Summary: The God of the Universe has befriended us, promised to walk every step right beside us, and calls us to obedience.
Pentecost Sunday 2012
What does God have to do to get your attention?
Sometimes, the Bible is just plain weird. We are used to it. We’ve heard Ezekiel 37 and Acts 2, which were read earlier in our service, before. They are familiar stories, so we miss how weird they actually are. In my research on Ezekiel 37, I read that a bunch of people who have read Ezekiel have concluded that he was actually abducted by aliens and is writing what he is seeing. If you’ve never read the beginning of Ezekiel, in the early chapters right after God calls him to be a prophet, God essentially ties Ezekiel up so he can’t move, and makes him lie on his side for 390 days, as a prophetic sign. Then God flips him onto the other side for 40 days. He tells Ezekiel to pre-measure out some water to drink and a few rough grains to bake into bread which He is only allowed to cook by burning human dung. Ezekiel protests, so God relents a little: Ezekiel can cook his bread on cow dung. Later on, as we read in the passage earlier, God picks him up and plants him in the middle of a mass graveyard, commands him to talk to the dry bones, then he watches as those bones grow new muscle and tissue, then skin, then stand as a mighty army but still dead. It is weird stuff.
Fast forward to the day of Pentecost. Again, weird stuff. Tongues of fire, people speaking in languages they have never heard, crowds looking at them as if they are completely drunk. Weird.
Why? Is it that God is weird? Nope, that is not it. Is it that God is just so different? Well, maybe getting closer. Actually, when we look a little deeper at the passages, it is God trying to get people’s attention. That’s why Ezekiel did all that strange stuff. God was trying to get the people of Israel’s attention. Same story at Pentecost.
So that begs the question: what does God have to do to get your attention? Will you pay attention if it is not some weird super-natural phenomenon? Jesus spoke to that kind of faith that seeks after experiences rather than seeking after Him in the passage that follows the passage that Brian spoke on last week, when Jesus feeds the 5000. The crowds follow Him, and Jesus says Very truly I tell you, you are looking for me, not because you saw the signs I performed but because you ate the loaves and had your fill. 27 Do not work for food that spoils, but for food that endures to eternal life, which the Son of Man will give you. John 6:26-27.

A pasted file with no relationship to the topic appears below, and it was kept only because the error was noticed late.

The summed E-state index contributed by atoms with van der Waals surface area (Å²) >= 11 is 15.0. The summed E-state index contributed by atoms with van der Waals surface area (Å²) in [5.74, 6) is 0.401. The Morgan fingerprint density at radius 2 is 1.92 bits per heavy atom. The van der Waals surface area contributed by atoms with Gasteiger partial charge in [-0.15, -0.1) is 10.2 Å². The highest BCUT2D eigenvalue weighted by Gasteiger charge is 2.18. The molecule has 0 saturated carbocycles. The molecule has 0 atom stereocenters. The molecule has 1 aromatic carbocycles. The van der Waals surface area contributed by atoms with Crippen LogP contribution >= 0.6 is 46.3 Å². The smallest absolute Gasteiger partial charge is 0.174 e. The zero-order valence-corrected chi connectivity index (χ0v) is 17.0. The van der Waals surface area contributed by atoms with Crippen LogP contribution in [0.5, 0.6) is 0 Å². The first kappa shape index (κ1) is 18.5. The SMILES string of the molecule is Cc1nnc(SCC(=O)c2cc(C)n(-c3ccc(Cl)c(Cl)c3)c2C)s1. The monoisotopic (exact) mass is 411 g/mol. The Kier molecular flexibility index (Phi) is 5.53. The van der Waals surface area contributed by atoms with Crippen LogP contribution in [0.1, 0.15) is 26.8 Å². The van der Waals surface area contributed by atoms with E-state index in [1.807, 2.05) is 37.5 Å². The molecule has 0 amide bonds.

As I read Scripture, there is this strange back-and-forth: God does miraculous things to get people’s attention and invite them into a life-changing reconciled relationship with Him, and then calls us to a long obedience through trials and tribulations where we sometimes wonder where God has gone. Jesus feeds 5000, then chastises the people who chase after Him looking for more miracles. What is going on here?
Complicating all of this, we have a preconceived notion of the spiritual life as this: if I am walking in obedience and with a pure heart, God should bless me. And by bless me we mostly mean with stability, comfort, needs met, and without a lot of struggle. If we experience other things, the subtle (and wrong) message is that God is not blessing us, so struggle and trial become things to escape, things to ask God to save us from or deliver us from or remove us from so that, once again, we might see evidence of God’s blessing. When I say it that bluntly, most of us resist because we know better, but think of it this way: who would look at all we have experienced as a church these past 10 months and say wow is God ever blessing Laurier Heights Baptist Church?
I’ll tell you who has that perspective: Ken Spillett. You may have read in the bulletin that we had an issue this past Wednesday after the rain, with water where it should not be. I started to freak out, but Ken showed up and said praise God! Ken had a much better perspective than I did. He looked at it and said we found a problem before more work was done that got wrecked; we can see that the system we thought would manage the water is not working; we have time to figure out exactly what it is and then what has to be done to fix it properly and permanently.
See, the point is this: that is a picture of spiritual maturity. Could God fix everything in our lives with a snap of His fingers? Sure. He can do all kinds of miracles. And sometimes He does. And we interpret those as God’s blessing. But maybe that is the easy way out. And maybe that is not God’s deepest blessing.